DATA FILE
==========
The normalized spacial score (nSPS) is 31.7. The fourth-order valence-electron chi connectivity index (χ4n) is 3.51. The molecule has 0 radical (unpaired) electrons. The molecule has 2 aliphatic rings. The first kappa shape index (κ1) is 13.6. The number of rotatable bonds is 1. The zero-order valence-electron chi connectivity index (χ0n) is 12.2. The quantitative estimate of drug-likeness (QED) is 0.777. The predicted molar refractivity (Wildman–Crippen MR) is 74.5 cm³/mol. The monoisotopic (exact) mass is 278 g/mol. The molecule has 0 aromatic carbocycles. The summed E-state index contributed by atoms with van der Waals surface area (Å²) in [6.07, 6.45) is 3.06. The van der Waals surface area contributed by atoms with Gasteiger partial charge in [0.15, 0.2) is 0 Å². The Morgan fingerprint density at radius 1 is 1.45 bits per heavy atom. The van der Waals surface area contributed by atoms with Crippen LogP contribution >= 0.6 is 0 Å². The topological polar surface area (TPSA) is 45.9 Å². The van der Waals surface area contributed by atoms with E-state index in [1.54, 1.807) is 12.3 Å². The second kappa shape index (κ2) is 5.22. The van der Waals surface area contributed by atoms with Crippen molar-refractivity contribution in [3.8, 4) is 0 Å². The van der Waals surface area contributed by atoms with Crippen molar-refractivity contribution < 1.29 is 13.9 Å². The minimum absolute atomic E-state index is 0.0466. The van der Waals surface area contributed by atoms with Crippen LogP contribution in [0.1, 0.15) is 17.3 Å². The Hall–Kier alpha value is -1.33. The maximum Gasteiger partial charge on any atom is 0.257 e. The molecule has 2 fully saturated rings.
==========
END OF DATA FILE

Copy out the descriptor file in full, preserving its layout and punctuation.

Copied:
The normalized spacial score (nSPS) is 31.7. The fourth-order valence-electron chi connectivity index (χ4n) is 3.51. The molecule has 0 radical (unpaired) electrons. The molecule has 2 aliphatic rings. The first kappa shape index (κ1) is 13.6. The number of rotatable bonds is 1. The zero-order valence-electron chi connectivity index (χ0n) is 12.2. The quantitative estimate of drug-likeness (QED) is 0.777. The predicted molar refractivity (Wildman–Crippen MR) is 74.5 cm³/mol. The monoisotopic (exact) mass is 278 g/mol. The molecule has 0 aromatic carbocycles. The summed E-state index contributed by atoms with van der Waals surface area (Å²) in [6.07, 6.45) is 3.06. The van der Waals surface area contributed by atoms with Gasteiger partial charge in [0.15, 0.2) is 0 Å². The Morgan fingerprint density at radius 1 is 1.45 bits per heavy atom. The van der Waals surface area contributed by atoms with Crippen LogP contribution >= 0.6 is 0 Å². The topological polar surface area (TPSA) is 45.9 Å². The van der Waals surface area contributed by atoms with E-state index in [1.54, 1.807) is 12.3 Å². The second kappa shape index (κ2) is 5.22. The van der Waals surface area contributed by atoms with Crippen molar-refractivity contribution in [3.8, 4) is 0 Å². The van der Waals surface area contributed by atoms with Crippen molar-refractivity contribution < 1.29 is 13.9 Å². The minimum absolute atomic E-state index is 0.0466. The van der Waals surface area contributed by atoms with Crippen LogP contribution in [0.1, 0.15) is 17.3 Å². The Hall–Kier alpha value is -1.33. The maximum Gasteiger partial charge on any atom is 0.257 e. The molecule has 2 fully saturated rings.